Simplistic as it might seem, this business of gender identity bringing a big brouhaha into the locker rooms and bathrooms of America is, whatever else it may or may not be, just another page from that very long and very established book.

How To Be Courteous, Vol 1.

Why, reasonable people ask reasonably, should it be a problem for those who "feel like a woman" but still possess the physicality of a male to simply do the courteous thing and use the male facilities?

The oft offered reason (read: excuse) is that ridicule, chastisement and judgement await the aforementioned Man! Who Feels Like A Woman! in that male facility.

So, let's see. What's really going on here is that the women's locker room isn't so much a place of actual, and rightful, belonging as much as it is a refuge from the bully faction?

Well, gee, that really is unfortunate, but, reasonable people once again interject, why should women be put in the position of having to deal with wondering whether that male standing next to them in the locker room or bathroom is a female feeling male or some red blooded peeping Tom male who knows a advantageous loophole when they come across one?

And let's not even go to the extreme of the child molester who uses this "gender equality" schtick as an E ticket to work his way into the ladies room and choose from any number of elementary school age opportunities that might come in.

Reasonable people are, for the most part, inclined to be understanding, conciliatory, even empathetic to males who, once committed to their sense of self, make the actual, complete move from male to female.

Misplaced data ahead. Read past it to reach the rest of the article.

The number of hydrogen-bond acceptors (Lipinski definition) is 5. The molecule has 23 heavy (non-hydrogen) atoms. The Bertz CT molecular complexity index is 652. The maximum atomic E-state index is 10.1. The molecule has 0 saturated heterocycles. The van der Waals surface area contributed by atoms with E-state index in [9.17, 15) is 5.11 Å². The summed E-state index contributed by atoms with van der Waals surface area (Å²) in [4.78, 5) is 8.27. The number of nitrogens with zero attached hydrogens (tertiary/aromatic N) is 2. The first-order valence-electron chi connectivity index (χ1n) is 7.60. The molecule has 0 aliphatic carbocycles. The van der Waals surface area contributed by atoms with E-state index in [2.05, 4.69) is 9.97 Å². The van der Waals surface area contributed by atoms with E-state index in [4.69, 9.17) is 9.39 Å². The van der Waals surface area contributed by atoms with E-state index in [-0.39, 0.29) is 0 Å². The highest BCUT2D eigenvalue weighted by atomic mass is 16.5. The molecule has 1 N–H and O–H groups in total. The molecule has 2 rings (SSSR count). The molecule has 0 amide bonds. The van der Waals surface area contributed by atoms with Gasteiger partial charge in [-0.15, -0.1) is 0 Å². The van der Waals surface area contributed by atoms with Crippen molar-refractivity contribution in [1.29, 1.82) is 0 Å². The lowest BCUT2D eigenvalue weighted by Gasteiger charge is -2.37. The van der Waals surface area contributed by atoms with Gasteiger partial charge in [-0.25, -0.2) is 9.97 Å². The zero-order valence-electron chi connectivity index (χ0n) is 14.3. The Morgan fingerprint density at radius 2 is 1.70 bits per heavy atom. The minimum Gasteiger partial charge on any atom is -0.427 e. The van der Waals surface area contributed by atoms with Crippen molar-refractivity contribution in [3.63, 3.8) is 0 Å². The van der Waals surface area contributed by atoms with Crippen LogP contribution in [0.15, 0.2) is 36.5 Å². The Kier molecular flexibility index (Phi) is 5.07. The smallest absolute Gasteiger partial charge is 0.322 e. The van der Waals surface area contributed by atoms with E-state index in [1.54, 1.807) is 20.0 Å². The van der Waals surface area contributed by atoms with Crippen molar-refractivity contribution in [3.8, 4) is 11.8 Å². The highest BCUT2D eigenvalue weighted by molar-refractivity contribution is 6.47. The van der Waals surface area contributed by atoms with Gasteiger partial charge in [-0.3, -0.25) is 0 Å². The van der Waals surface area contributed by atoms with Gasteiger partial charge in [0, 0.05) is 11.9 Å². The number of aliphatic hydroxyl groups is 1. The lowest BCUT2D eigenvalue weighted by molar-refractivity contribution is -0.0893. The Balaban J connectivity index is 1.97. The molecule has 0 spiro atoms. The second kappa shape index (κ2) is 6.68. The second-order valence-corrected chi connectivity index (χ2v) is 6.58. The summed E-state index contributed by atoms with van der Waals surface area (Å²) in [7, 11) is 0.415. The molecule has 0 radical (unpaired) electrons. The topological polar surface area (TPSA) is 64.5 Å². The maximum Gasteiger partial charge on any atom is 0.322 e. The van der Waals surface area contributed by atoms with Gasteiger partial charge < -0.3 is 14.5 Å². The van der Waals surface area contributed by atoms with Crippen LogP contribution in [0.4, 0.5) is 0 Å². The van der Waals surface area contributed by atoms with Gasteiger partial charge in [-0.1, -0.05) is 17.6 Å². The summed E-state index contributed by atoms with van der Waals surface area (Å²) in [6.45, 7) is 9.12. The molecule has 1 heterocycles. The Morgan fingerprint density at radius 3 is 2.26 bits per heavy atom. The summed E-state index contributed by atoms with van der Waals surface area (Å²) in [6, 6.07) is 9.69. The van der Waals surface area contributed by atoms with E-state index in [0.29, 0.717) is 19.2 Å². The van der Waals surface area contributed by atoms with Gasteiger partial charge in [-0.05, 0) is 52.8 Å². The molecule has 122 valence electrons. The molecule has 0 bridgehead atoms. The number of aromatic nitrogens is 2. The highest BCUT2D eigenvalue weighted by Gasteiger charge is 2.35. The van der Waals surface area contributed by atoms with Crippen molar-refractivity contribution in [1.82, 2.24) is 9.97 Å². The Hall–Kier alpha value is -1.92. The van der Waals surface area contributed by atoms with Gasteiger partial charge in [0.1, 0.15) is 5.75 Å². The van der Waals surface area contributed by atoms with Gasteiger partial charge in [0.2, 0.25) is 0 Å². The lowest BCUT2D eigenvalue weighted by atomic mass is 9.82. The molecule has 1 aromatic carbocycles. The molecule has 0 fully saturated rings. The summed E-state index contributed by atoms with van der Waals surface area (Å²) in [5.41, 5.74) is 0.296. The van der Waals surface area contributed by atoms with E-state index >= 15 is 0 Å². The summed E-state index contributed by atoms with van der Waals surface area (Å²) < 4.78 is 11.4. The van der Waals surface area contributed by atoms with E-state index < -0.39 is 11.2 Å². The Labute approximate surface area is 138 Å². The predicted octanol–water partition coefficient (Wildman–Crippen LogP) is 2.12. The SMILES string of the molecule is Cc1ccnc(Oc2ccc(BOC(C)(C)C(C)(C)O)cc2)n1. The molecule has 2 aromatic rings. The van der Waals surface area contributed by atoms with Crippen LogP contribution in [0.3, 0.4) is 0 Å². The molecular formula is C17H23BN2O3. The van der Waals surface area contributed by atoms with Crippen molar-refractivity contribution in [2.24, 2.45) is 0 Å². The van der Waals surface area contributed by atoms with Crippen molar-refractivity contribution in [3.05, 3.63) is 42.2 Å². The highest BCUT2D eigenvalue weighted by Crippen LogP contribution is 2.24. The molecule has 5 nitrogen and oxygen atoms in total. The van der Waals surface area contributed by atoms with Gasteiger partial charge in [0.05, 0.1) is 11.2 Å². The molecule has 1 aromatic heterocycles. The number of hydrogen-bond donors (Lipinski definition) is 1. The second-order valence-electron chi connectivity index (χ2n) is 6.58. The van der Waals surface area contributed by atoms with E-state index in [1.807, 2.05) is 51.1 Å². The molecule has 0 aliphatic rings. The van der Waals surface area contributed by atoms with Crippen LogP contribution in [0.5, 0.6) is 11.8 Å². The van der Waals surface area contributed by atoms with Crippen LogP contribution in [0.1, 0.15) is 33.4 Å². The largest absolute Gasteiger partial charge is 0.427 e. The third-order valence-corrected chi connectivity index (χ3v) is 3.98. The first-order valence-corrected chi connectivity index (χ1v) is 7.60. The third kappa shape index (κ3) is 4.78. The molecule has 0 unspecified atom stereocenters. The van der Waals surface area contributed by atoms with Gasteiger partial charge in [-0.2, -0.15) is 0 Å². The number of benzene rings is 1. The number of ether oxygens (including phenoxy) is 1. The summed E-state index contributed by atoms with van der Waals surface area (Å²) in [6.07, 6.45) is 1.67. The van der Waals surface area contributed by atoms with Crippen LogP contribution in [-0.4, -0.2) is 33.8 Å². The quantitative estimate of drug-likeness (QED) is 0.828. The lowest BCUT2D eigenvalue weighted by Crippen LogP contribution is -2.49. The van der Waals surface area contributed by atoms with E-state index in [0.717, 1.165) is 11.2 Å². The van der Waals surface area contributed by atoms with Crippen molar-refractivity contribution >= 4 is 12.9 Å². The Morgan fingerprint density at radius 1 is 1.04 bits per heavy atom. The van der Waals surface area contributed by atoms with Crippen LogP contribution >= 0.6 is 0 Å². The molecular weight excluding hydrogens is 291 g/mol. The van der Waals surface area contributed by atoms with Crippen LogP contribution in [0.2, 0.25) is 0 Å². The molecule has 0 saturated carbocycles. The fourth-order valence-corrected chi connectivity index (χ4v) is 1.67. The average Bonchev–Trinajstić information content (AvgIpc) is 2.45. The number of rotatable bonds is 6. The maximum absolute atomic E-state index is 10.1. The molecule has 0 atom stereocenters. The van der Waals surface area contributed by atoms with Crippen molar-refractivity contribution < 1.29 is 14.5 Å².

Or vice versa.

I doubt Chaz Bono creates much of a stir at his local Planet Fitness.

And Bruce Jenner will probably not be given much of a second thought.

But an actual male, regardless of his inner struggles, who wakes up on any given morning, feeling pretty, oh, so pretty and finds the door to the women's locker room open to him because of some cowardly avoidance of any reasonable stance by a fitness center.....

Well, now...that's a horse, or mare, of a different color.

Which, one more time, brings us back to smoke.

Reasonable people have no problem with someone asking them if lighting up a cigarette would be a bother.

Reasonable people have no problem with women being in the women's locker room.

Whether they started out in life as a woman or not.

But, reasonable people would agree with Yvette Cormier.

That a policy that is, underneath the jockey shorts or panties, as the case may be, no policy at all is, simply, an abdication of responsibility.

And those males who "feel like a woman" on any given day and choose to consider that feeling and no one else's?

Whatever else it may, or may not be, it's simply rude.

Was a time when folks asked "do you mind if I smoke?"

This man in a woman's locker room scenario is just a different plot twist in the same play.

And it's hard to disagree with a reasonable person who has a problem with someone saying to them.

"I'm lighting up and probably going to blow smoke in your face...get over it..."

The controversy is seemingly about chromosomes.

When, in fact, it's about courtesy.

Sunday, January 18, 2015

"...One Assumes It's Only A Matter Of Time Before NASCAR Will Be Expected To Stop Calling It A Race....."

There's a problem with pendulums.

The not so good thing about their swing in a few moments.

(CNN)You go for some target practice, look down the firing range and see at the other end that one of the targets is -- your brother, an old photo of him.

National Guardswoman Valerie Deant was devastated to see her brother Woody's image pierced by police sniper bullets, she told NBC6 in an exclusive report.
But his photo wasn't the only one of an African-American being used for target practice last November. There were six bullet-riddled mugshots of black males at the range.


No, says North Miami Beach Police Chief J. Scott Dennis. Two of his snipers were using them for target practice -- one of them is Hispanic, and the other a black male of Haitian descent.